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<b>Backyard Bounty</b><br>Skylar Suiso, nephew of Hawai'i's
Vol. 15, no. 3
June/July 2012


Bait No More 

Story by Jocelyn Fujii

Photo by Elyse Butler


Wilson Vinano knows the feeling.
You’re on your surfboard waiting for a wave, feet dangling—you’re shark bait. “I’ve surfed all my life all over the world, and that is the scariest feeling,” says Vinano. “So five years ago I came up with the idea of developing something that would help people and help sharks.”


That something is the Electronic Shark Defense System, or ESDS, a compact, seven-ounce device that does what its name suggests: It repels sharks. Strapped to an ankle or dangling from the tail of a paddleboard, it emits electromagnetic charges that Vinano says affect the delicate sensors on a shark’s nose. The nerve center of the device is a two-inch-square casing strapped to a belt that activates automatically when immersed in salt water. And it’s good for nine hours on a single charge. But apart from not having been eaten himself, how does Vinano know it works?


Vinano has tested the system repeatedly —on himself, with fellow surfers and most convincingly with a bait bag in warm, eighty-foot waters off Barbers Point in West O‘ahu. A dramatic video on the ESDS web site shows about forty ten- to eleven-foot Galápagos, sand and gray reef sharks circling. They avoid the bait bag when the ESDS dangles near it, but once the device is removed, wham! The bait disappears in a blur of maws.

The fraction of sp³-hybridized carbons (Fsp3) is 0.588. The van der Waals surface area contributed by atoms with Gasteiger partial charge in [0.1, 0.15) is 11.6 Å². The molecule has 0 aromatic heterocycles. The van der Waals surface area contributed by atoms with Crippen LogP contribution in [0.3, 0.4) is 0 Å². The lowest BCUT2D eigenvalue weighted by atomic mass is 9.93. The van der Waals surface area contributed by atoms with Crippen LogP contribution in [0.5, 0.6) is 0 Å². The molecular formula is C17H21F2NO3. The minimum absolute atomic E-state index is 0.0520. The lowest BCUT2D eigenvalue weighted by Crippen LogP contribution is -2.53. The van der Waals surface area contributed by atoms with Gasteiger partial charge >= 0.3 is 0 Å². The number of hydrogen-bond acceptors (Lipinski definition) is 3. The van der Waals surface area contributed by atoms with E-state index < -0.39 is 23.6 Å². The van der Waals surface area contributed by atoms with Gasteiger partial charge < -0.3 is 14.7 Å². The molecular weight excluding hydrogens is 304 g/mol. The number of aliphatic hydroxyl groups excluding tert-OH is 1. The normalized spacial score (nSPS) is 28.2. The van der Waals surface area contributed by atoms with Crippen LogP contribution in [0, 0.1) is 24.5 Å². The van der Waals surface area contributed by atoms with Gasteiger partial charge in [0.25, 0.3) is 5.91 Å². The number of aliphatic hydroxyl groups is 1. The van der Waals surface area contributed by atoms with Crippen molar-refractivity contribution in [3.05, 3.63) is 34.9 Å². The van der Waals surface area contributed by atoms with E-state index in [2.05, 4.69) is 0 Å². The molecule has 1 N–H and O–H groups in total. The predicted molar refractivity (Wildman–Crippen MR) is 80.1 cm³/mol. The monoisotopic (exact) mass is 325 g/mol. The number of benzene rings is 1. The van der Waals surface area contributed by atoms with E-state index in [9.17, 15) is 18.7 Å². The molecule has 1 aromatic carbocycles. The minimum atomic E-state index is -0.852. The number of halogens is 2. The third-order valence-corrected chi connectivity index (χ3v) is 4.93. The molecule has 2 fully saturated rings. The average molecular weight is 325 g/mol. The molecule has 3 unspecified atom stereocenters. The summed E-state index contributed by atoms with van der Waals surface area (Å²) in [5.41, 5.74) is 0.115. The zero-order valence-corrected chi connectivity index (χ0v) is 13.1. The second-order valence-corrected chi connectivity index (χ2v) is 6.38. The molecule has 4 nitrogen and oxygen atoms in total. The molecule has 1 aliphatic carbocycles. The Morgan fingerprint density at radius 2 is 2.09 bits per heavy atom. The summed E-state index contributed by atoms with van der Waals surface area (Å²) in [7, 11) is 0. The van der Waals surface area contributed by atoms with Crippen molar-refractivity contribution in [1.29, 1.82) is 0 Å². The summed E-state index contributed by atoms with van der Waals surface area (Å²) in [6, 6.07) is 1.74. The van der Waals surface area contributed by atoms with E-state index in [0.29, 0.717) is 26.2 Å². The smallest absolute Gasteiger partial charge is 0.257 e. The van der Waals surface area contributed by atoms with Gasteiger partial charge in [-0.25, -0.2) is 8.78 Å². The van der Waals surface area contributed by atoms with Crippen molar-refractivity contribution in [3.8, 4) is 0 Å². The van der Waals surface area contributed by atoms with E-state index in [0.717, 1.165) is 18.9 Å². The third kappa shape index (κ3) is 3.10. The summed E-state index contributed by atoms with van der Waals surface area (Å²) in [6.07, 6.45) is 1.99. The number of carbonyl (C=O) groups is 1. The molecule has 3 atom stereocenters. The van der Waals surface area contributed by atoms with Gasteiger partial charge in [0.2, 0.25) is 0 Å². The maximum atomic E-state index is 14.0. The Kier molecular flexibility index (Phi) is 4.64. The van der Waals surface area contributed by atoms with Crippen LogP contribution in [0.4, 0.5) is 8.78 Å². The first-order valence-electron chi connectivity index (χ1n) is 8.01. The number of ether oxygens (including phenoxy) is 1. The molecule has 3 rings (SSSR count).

“It’s pretty exciting,” says Vinano, a Honolulu resident who worked for twentyfive years as an auto painter before becoming an entrepreneur. “I gave up my real job to follow my dream. I sold my house, my cars, everything, and I put it all into this.” After teaming up with engineer Clifford Lau and meeting Collin Kobayashi of 3D Innovations, who helped develop the prototype, Vinano launched his invention in late 2011. It sells for about half the price of a similar system developed in Australia: $335 with the surf leash, $295.95 without, and it’s available in Hawai‘i and Australian surf shops, with South Africa lined up.


How does Vinano know it’s safe for humans? “I’ve had a pacemaker for twentyfive years, and I’ve used this for more than five years, since I built the first prototypes,” he says. “But I would still ask your doctor.”